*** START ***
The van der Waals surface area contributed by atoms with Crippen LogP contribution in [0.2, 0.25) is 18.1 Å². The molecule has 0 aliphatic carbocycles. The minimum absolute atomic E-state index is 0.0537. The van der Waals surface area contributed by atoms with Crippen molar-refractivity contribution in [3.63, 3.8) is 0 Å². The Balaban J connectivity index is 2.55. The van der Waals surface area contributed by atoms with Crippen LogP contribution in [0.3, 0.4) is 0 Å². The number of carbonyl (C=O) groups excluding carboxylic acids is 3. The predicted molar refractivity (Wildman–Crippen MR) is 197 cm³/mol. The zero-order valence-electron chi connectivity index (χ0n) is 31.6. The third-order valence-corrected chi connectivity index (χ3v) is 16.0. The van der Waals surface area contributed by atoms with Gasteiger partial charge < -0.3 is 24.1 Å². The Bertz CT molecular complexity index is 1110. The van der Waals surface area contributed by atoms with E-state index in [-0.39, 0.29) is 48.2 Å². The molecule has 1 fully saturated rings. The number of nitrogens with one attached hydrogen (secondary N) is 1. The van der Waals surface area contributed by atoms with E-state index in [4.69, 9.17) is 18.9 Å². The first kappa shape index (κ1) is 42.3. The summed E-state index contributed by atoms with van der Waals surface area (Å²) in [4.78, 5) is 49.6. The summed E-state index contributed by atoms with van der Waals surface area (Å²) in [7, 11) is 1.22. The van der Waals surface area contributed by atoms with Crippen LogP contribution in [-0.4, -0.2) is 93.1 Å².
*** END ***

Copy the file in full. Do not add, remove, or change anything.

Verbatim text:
The van der Waals surface area contributed by atoms with Crippen LogP contribution in [0.2, 0.25) is 18.1 Å². The molecule has 0 aliphatic carbocycles. The minimum absolute atomic E-state index is 0.0537. The van der Waals surface area contributed by atoms with Crippen molar-refractivity contribution in [3.63, 3.8) is 0 Å². The Balaban J connectivity index is 2.55. The van der Waals surface area contributed by atoms with Crippen LogP contribution in [0.3, 0.4) is 0 Å². The number of carbonyl (C=O) groups excluding carboxylic acids is 3. The predicted molar refractivity (Wildman–Crippen MR) is 197 cm³/mol. The zero-order valence-electron chi connectivity index (χ0n) is 31.6. The third-order valence-corrected chi connectivity index (χ3v) is 16.0. The van der Waals surface area contributed by atoms with Gasteiger partial charge < -0.3 is 24.1 Å². The Bertz CT molecular complexity index is 1110. The van der Waals surface area contributed by atoms with E-state index in [-0.39, 0.29) is 48.2 Å². The molecule has 1 fully saturated rings. The number of nitrogens with one attached hydrogen (secondary N) is 1. The van der Waals surface area contributed by atoms with E-state index in [4.69, 9.17) is 18.9 Å². The first kappa shape index (κ1) is 42.3. The summed E-state index contributed by atoms with van der Waals surface area (Å²) in [4.78, 5) is 49.6. The summed E-state index contributed by atoms with van der Waals surface area (Å²) in [7, 11) is 1.22. The van der Waals surface area contributed by atoms with Crippen LogP contribution in [-0.4, -0.2) is 93.1 Å².